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Next: MC248 Further Real Analysis Up: Year 2 Previous: MC243 Aspects of Linear

MC244 Geometry


MC244 Geometry

Credits: 10 Convenor: Dr. J.F. Watters Semester: 1 (weeks 7 to 12)


Prerequisites: essential: MC144, MC145, MC147
Assessment: Coursework: 20% One and a half hour exam in January: 80%

Lectures: 18 Classes: 5
Tutorials: none Private Study: 52
Labs: none Seminars: none
Project: none Other: none
Total: 75


Explanation of Pre-requisites

The module MC144 provides the mapping terminology and ideas, e.g. bijection, whilst MC145 covers the basic work on complex numbers used in this module. A number of examples of groups arise in this module and that concept is introduced in MC145. Module MC147 discusses matrices and these are used here to define mappings with invertible matrices being particularly significant.

Course Description

The course covers four main topics. Isometries and similarities of the Euclidean (complex) plane are defined, classified, and represented by mappings, e.g. of the form $z \mapsto az + b$. The extended complex plane (inversive plane) is defined and properties of bilinear transformations, e.g. mappings of the sort $z \mapsto 1/z$, are explored using stereographic projection. The final topic is a brief discussion of the affine plane using matrices and here the basic idea is to examine mappings of the plane which are required simply to map lines to lines.

Aims

This module provides concrete examples of mappings and so aims to deepen understanding of the concept. It also provides examples of classification and invariants so giving experience of these approaches to mathematical ideas. Through exercises and examples the module shows how transformations can be used to solve geometrical problems. The module aims to develop the group concept through specific examples. Another main aim of the module is to provide an opportunity to increase the facility to work with complex numbers and to look at some elementary complex functions. Finally, using affine transformations the module examines affine properties of the plane and deals with the affine classification of conics.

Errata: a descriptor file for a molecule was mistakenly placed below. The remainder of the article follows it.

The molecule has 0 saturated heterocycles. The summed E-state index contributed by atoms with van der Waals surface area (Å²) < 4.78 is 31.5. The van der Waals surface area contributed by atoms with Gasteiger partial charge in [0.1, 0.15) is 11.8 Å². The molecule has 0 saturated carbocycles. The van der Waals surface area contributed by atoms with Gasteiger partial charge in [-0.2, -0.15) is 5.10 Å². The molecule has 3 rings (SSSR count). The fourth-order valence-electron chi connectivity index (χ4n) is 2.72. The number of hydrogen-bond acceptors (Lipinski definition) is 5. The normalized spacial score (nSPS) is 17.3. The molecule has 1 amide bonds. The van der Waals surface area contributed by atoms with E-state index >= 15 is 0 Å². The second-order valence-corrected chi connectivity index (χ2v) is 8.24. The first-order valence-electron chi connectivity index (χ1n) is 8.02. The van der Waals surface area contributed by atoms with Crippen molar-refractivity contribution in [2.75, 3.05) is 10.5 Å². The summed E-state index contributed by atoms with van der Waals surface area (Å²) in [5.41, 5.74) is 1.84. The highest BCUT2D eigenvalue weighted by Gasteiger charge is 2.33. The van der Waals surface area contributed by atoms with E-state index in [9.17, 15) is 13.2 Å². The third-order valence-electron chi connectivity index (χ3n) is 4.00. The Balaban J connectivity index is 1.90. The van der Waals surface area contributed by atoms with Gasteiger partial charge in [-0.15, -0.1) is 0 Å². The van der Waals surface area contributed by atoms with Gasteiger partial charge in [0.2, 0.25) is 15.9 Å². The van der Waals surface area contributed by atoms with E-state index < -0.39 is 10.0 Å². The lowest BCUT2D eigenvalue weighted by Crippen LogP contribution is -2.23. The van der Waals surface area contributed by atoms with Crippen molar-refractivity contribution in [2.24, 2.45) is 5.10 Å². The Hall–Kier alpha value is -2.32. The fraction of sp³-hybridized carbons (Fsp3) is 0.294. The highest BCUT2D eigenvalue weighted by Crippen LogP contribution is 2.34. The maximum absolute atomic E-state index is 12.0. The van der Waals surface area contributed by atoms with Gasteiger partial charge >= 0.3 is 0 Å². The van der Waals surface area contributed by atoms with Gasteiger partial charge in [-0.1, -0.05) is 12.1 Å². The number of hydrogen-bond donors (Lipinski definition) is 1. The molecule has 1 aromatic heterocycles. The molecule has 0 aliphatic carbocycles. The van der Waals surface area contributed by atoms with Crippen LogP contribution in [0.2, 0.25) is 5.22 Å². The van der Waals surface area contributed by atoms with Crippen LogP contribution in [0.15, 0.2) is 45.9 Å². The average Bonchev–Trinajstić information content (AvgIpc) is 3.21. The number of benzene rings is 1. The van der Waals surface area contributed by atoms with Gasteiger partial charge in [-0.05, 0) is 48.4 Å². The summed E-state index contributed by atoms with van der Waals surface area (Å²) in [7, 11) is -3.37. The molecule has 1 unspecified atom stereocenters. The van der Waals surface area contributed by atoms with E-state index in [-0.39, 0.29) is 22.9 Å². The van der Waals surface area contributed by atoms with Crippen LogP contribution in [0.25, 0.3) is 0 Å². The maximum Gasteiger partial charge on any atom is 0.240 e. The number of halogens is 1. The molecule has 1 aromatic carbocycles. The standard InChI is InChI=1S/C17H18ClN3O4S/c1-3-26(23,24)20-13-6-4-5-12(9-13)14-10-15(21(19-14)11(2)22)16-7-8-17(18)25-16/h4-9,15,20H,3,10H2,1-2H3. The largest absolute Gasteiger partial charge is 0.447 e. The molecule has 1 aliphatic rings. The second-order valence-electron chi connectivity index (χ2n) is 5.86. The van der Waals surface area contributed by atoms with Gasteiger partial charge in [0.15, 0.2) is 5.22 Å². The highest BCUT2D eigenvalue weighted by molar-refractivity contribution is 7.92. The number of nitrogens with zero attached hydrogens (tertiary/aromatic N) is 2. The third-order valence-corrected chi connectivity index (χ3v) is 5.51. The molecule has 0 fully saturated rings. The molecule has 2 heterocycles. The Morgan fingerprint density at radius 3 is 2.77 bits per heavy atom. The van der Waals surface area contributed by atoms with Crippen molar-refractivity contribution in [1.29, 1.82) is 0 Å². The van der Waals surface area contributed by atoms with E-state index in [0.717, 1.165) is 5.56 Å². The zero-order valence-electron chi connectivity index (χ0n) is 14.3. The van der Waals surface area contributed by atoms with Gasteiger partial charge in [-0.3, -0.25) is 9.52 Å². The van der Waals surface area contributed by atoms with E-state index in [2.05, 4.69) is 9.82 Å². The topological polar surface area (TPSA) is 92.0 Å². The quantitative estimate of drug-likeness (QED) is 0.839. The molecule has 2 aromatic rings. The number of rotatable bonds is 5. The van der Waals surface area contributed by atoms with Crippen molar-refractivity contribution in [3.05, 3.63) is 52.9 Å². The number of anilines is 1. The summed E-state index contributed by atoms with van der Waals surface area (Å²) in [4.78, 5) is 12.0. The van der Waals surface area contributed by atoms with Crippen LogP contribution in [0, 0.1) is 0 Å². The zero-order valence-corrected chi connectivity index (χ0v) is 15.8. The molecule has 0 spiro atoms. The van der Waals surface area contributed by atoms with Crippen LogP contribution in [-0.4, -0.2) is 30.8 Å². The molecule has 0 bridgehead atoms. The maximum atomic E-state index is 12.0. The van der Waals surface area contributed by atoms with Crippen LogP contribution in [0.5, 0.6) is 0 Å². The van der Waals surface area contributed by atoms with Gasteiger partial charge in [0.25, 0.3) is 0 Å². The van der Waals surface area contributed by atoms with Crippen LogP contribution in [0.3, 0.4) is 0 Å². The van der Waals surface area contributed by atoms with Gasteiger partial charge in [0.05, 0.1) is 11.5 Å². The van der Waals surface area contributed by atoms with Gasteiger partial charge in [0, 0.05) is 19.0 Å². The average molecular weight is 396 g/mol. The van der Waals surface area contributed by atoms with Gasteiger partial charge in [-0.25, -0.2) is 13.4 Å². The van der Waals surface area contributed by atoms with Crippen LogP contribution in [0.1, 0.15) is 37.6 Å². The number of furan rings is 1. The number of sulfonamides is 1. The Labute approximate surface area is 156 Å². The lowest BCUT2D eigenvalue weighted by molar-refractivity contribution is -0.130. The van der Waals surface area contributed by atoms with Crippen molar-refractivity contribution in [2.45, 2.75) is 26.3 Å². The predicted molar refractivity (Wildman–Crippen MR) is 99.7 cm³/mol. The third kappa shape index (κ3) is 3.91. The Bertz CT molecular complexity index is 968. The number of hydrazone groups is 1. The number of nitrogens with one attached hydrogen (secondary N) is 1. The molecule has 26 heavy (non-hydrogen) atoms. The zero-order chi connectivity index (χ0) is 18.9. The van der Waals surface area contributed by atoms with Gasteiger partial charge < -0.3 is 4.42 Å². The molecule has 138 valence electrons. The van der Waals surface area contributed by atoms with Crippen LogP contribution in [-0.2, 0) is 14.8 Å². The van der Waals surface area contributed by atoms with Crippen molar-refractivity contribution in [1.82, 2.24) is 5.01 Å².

Objectives

To identify transformations in Euclidean and non-Euclidean plane geometries.

To construct transformations with specific properties.

To be familiar with some geometric invariants of groups of transformations of the plane.

To understand stereographic projection and its mapping properties.

To have an understanding of bilinear transformations of the extended complex plane.

To use transformations to solve geometric problems.

To be able to identify the affine nature of a conic.

Transferable Skills

Developing facility to work with complex numbers.

Developing understanding of mappings and some group-theoretical ideas.

Transformation as a problem solving technique.

Written presentation of logical argument in geometric settings.

Syllabus

Basic complex algebra.

Isometries as transformations of the complex plane; products of reflections; properties invariant under isometries; classification of isometries. Apply isometric transformations to solve geometric construction problems.

Similarities as transformations of the complex plane; properties invariant under similarities; classification of similarities. Apply similarity transformations to solve geometric construction problems. Define and recognise groups of similarities (isometries).

Define inversion and bilinear transformations of the complex plane; stereographic projection and the extended complex plane; properties invariant under bilinear transformations (e.g. cross-ratio). Apply inversion to solve geometric construction problems.

Define affine transformations of the plane; properties invariant under affine transformations (e.g. ratio). Obtain affine equivalent forms of conics.

Reading list

Recommended:

H. S. M. Coxeter, Introduction to Geometry, 2nd edition, Wiley.

M. Jeger, Transformation Geometry, Allen and Unwin.

P. J. Ryan, Euclidean and Non-Euclidean Geometry - an Analytic Approach, Cambridge University Press.

Details of Assessment

Coursework will be set weekly and marks gained will provide the coursework component for assessment $(20\%)$.Examination - one and a half hours duration with four questions, all of equal weight, three to be answered for full marks.


next up previous
Next: MC248 Further Real Analysis Up: Year 2 Previous: MC243 Aspects of Linear
S. J. Ambler
11/20/1999